Ansel Adams introduced us to the grandeur of Yosemite and the Sierra Nevada mountains in his early photography in the 1920s and 30s, but his famous capture of the light on the Grand Tetons and Snake River was made about the time he invented the 10-point zone system of tonal contrast (varying from pure white to pure black) in the early 1940s.
It’s hard to reproduce that scene today, because the vegetation has changed quite a bit — in fact, the trees have grown so much they obscure part of the view of the river.
On another day (with better air clarity), we got a good sense of the rugged texture of those famous peaks, punctuated with a little fall color from the yellow aspens.
This location provided an opportunity to try to “channel Ansel Adams”, for some dramatic Black and White photography. So, here’s my rendition of the Grand Tetons a la Ansel Adams.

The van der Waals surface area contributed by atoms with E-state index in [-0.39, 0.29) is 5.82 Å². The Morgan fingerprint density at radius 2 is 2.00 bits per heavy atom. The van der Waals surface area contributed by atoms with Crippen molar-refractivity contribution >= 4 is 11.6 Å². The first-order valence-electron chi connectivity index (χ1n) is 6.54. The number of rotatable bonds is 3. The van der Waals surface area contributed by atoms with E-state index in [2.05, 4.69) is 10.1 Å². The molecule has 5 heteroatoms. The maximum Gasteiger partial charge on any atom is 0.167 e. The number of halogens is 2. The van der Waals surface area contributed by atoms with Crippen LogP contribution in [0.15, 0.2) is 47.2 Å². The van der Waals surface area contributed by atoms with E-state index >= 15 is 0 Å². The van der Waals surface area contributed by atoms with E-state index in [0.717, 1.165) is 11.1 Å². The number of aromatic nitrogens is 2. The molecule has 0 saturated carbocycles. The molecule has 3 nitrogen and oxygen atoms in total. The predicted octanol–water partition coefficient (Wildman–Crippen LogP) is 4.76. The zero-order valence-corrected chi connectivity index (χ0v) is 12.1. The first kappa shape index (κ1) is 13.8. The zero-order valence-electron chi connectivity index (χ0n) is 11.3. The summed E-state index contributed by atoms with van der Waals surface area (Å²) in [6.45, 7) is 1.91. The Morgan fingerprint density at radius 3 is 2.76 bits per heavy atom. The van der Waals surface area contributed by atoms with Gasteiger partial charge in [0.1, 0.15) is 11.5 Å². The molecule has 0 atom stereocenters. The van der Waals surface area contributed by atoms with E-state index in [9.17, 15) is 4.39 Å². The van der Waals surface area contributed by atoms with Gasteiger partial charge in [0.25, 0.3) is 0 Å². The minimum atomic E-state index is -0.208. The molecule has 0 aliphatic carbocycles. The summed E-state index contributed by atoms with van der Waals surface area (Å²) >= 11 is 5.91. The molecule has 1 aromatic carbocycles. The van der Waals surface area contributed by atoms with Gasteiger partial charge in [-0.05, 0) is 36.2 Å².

What a location for landscape photography, to say nothing of the wildlife we saw as well.
We had a lovely day of sun, rain, sleet, mini-hail pellets, strong wind, and more sun as we walked about 9 miles around and through Hyde Park and Kensington Gardens in London. Spring is well on its way here, with an assortment of wildflowers blooming and a flush of new green leaves on the trees.
The Brits have great affection for their swans. Killing or eating one is punishable by death (a law still on the books, but it hasn’t been enforced lately), and injuring a bird or collecting its eggs is liable to get you a £5000 fine and some jail time.
some other notable images from today…